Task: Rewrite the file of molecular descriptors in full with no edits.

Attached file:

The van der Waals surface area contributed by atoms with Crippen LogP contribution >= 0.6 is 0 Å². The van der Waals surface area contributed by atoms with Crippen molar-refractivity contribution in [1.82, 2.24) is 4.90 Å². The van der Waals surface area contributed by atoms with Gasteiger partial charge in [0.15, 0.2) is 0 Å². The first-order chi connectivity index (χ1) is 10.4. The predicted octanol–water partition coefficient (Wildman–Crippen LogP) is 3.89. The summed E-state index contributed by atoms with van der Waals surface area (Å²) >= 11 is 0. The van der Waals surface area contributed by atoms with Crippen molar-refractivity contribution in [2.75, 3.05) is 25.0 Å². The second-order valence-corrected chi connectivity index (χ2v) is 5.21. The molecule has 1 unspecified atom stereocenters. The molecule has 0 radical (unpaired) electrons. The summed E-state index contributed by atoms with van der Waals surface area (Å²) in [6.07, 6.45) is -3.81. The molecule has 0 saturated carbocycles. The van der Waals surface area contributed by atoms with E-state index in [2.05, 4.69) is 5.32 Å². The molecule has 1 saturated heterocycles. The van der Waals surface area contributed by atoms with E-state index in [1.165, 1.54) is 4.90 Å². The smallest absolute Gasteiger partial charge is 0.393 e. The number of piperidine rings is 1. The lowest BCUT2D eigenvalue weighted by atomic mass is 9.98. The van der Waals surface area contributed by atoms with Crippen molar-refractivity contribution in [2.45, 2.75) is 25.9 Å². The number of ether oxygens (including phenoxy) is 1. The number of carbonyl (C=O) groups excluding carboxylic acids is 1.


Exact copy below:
The van der Waals surface area contributed by atoms with Crippen LogP contribution >= 0.6 is 0 Å². The van der Waals surface area contributed by atoms with Crippen molar-refractivity contribution in [1.82, 2.24) is 4.90 Å². The van der Waals surface area contributed by atoms with Gasteiger partial charge in [0.15, 0.2) is 0 Å². The first-order chi connectivity index (χ1) is 10.4. The predicted octanol–water partition coefficient (Wildman–Crippen LogP) is 3.89. The summed E-state index contributed by atoms with van der Waals surface area (Å²) >= 11 is 0. The van der Waals surface area contributed by atoms with Crippen molar-refractivity contribution in [2.75, 3.05) is 25.0 Å². The second-order valence-corrected chi connectivity index (χ2v) is 5.21. The molecule has 1 unspecified atom stereocenters. The molecule has 0 radical (unpaired) electrons. The summed E-state index contributed by atoms with van der Waals surface area (Å²) in [6.07, 6.45) is -3.81. The molecule has 0 saturated carbocycles. The van der Waals surface area contributed by atoms with E-state index in [2.05, 4.69) is 5.32 Å². The molecule has 1 saturated heterocycles. The van der Waals surface area contributed by atoms with E-state index in [1.165, 1.54) is 4.90 Å². The smallest absolute Gasteiger partial charge is 0.393 e. The number of piperidine rings is 1. The lowest BCUT2D eigenvalue weighted by atomic mass is 9.98. The van der Waals surface area contributed by atoms with Crippen molar-refractivity contribution in [2.45, 2.75) is 25.9 Å². The number of ether oxygens (including phenoxy) is 1. The number of carbonyl (C=O) groups excluding carboxylic acids is 1.